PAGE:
Seems fair to me.
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Old 05-01-2013, 12:41 AM   #45
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That is one advantage to having a smaller boat: fewer utensils. Both of us love to cook, and one of our favorite memories was salmon fishing out of La Push a few years ago. Dropped a crab pot on the way out to Swiftsure bank, and it was full when we got back! Add to that the salmon, and a little rice pilaf. English muffin garlic bread, and some red wine! We were set!!
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Old 05-01-2013, 09:39 AM   #46
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Induction cook top?

Any thoughts?
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Old 05-01-2013, 10:14 AM   #47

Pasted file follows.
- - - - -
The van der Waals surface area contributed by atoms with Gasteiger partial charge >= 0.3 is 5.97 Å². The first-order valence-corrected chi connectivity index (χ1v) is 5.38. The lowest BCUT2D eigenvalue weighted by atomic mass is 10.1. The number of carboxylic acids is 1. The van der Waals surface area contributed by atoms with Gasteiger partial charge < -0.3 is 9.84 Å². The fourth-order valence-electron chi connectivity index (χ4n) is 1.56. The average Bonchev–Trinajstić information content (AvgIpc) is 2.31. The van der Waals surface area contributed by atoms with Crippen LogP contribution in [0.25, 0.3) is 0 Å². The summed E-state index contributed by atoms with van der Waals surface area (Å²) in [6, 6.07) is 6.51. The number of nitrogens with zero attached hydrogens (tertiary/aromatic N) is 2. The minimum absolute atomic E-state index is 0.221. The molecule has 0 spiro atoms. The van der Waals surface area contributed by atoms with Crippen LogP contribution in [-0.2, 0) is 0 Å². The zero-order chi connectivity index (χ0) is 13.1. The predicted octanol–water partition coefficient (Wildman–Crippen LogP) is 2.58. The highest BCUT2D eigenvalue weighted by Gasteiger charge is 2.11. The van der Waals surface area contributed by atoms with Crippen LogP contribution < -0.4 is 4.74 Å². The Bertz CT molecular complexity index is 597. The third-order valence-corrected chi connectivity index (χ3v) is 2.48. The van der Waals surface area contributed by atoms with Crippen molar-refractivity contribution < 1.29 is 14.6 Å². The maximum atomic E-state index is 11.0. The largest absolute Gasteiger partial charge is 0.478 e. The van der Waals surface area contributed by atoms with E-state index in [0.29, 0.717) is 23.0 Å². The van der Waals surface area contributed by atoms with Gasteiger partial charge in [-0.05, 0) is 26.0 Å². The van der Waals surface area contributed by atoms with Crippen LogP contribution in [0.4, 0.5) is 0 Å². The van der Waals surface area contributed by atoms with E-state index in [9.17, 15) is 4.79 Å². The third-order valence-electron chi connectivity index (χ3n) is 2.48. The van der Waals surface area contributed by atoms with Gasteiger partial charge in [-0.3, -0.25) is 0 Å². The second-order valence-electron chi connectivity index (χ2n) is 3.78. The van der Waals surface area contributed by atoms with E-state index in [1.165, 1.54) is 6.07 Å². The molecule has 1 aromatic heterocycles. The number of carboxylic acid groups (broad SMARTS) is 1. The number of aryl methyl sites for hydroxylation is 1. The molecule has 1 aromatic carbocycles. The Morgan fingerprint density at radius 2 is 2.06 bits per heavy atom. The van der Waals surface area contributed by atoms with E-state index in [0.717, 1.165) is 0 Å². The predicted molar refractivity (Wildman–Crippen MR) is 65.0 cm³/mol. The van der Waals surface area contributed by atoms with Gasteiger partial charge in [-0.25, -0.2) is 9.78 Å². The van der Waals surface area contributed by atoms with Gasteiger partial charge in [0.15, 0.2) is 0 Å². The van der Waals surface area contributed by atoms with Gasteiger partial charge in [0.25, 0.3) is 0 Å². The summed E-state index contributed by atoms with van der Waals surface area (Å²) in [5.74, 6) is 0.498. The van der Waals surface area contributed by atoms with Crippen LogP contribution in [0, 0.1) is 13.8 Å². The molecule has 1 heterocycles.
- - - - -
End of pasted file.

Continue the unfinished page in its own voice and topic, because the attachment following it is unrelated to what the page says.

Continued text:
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Chris likes to cook and she cooks w a bit of a farm cooking flare. Shuns fancy stuff and does really really well w/o cookbooks. She's great at finding things from food to oil filters .. a great organizer .. a mental condition I'm not very close to. She kept asking for her new stove and being a quiet girl I didn't realize how eager she was to have the new stove and getting it hooked up. Wow .. it was like me w a new boat. Got a very nice proper marine SS cook stove w 3 burners and a sizable oven. Shouldda done it as one of the first up-grades on the boat. I thought she'd use the oven once and awhile but she cooks lot of things in the oven now.

Lesson to me is that I need to listen attentively to my fairly quiet wife and give serious consideration to all she says. Here's Chris and you can see how she feels about her new stove.
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Old 05-01-2013, 12:34 PM   #48
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Induction cook top?

Any thoughts?